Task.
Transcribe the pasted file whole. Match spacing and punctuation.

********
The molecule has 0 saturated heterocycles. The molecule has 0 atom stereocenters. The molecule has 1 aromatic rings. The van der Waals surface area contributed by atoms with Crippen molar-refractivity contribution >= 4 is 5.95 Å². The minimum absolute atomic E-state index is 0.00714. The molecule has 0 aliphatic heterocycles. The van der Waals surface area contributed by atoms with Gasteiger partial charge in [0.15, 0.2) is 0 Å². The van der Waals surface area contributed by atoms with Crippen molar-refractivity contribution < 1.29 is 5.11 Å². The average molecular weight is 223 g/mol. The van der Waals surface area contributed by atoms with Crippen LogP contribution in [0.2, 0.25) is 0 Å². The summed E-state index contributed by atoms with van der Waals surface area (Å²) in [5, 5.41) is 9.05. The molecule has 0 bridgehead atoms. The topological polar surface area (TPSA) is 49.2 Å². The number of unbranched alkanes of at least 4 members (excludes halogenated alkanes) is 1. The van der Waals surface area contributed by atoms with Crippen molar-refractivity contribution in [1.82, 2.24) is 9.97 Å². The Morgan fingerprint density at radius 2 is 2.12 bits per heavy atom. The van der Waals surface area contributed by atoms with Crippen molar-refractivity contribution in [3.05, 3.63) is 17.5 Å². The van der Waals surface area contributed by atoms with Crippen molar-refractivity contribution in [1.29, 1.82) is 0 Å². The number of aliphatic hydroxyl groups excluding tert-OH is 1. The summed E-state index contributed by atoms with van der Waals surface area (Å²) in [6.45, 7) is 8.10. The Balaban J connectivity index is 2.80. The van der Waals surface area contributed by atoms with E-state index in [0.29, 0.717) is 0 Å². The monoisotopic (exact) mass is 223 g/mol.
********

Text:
The molecule has 0 saturated heterocycles. The molecule has 0 atom stereocenters. The molecule has 1 aromatic rings. The van der Waals surface area contributed by atoms with Crippen molar-refractivity contribution >= 4 is 5.95 Å². The minimum absolute atomic E-state index is 0.00714. The molecule has 0 aliphatic heterocycles. The van der Waals surface area contributed by atoms with Gasteiger partial charge in [0.15, 0.2) is 0 Å². The van der Waals surface area contributed by atoms with Crippen molar-refractivity contribution < 1.29 is 5.11 Å². The average molecular weight is 223 g/mol. The van der Waals surface area contributed by atoms with Crippen LogP contribution in [0.2, 0.25) is 0 Å². The summed E-state index contributed by atoms with van der Waals surface area (Å²) in [5, 5.41) is 9.05. The molecule has 0 bridgehead atoms. The topological polar surface area (TPSA) is 49.2 Å². The number of unbranched alkanes of at least 4 members (excludes halogenated alkanes) is 1. The van der Waals surface area contributed by atoms with Crippen molar-refractivity contribution in [1.82, 2.24) is 9.97 Å². The Morgan fingerprint density at radius 2 is 2.12 bits per heavy atom. The van der Waals surface area contributed by atoms with Crippen molar-refractivity contribution in [3.05, 3.63) is 17.5 Å². The van der Waals surface area contributed by atoms with Crippen molar-refractivity contribution in [1.29, 1.82) is 0 Å². The number of aliphatic hydroxyl groups excluding tert-OH is 1. The summed E-state index contributed by atoms with van der Waals surface area (Å²) in [6.45, 7) is 8.10. The Balaban J connectivity index is 2.80. The van der Waals surface area contributed by atoms with E-state index in [0.29, 0.717) is 0 Å². The monoisotopic (exact) mass is 223 g/mol.